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Offline Bob357

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Re: Potential Extract of Rye Malt.
« Reply #4 on: September 23, 2019, 02:36:29 AM »
Briess lists the potential from their rye malt at1.037 ( 80% yield). Viking lists theirs at 81% yield. I tend to trust the maltster's analysis.
« Last Edit: September 23, 2019, 02:39:03 AM by Bob357 »
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Offline Robert

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Re: Potential Extract of Rye Malt.
« Reply #5 on: September 23, 2019, 02:40:46 AM »
I have a sheet from Briess that lists theirs at 84%.  Like any brewing ingredient,  it's an agricultural product and probably highly variable, but still the figure in the OP seems entirely out of range.  Ideally, get a lot analysis.   Realistically, infer your own.
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Offline denny

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Re: Potential Extract of Rye Malt.
« Reply #6 on: September 23, 2019, 02:24:35 PM »
1.029 sounds crazy low to me.  Rye is a naked grain with a crap ton of starch.  Analyses I've seen give extract potential even higher than wheat malt,  just shy of corn adjunct, like around 84% FGDB.  I'd extrapolate a realistic number from your actual results, and plug that into your software in the future.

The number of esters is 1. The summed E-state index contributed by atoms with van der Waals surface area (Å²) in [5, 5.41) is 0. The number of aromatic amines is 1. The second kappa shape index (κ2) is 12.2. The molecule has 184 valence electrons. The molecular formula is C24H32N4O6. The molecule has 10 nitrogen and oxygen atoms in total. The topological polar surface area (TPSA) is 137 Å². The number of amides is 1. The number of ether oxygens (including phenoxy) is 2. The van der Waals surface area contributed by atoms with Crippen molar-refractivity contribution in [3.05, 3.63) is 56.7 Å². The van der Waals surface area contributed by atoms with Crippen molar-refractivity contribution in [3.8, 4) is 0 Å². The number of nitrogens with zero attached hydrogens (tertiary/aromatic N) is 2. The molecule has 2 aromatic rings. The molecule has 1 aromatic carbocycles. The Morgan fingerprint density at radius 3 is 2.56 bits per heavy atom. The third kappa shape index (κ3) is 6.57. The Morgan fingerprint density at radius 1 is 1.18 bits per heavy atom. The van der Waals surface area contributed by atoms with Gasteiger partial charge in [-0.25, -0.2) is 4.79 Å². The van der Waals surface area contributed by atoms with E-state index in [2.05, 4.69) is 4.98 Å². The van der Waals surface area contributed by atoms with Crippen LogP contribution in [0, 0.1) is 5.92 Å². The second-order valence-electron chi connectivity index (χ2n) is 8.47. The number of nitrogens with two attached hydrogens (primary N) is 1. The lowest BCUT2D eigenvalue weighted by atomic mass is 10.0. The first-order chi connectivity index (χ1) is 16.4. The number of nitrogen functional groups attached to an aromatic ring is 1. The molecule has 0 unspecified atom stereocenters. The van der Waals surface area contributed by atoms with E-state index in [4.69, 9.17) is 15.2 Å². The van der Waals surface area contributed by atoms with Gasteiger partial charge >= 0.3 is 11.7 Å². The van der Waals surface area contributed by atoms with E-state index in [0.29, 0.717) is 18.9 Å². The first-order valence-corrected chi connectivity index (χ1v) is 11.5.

I agree.  I use 1.036 for both Briess and Mecca Grade rye malt and it works for me.
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Offline charlie

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Re: Potential Extract of Rye Malt.
« Reply #7 on: September 23, 2019, 04:35:00 PM »
Maltster? Whatever my LBHS gets. I recall Briess, a generic batch from LD Carlson, and a couple I don't remember being attributed. The rye I have queued up for the next batch is "American Rye Malt" from a company called "Brewmaster". I habitually use Briess 5298 base malt, so I'll start paying attention.

Those are excellent observations! Thanks guys.

UPDATE: Brewmaster's website says that their rye malt is Briess 5332 Rye Malt, and the data sheet says that its potential extract, DBFG, is 80%. That calculates out to a potential of  1.0369. I'm going to change my brew program accordingly.
« Last Edit: September 23, 2019, 09:44:32 PM by charlie »
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Offline charlie

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Re: Potential Extract of Rye Malt.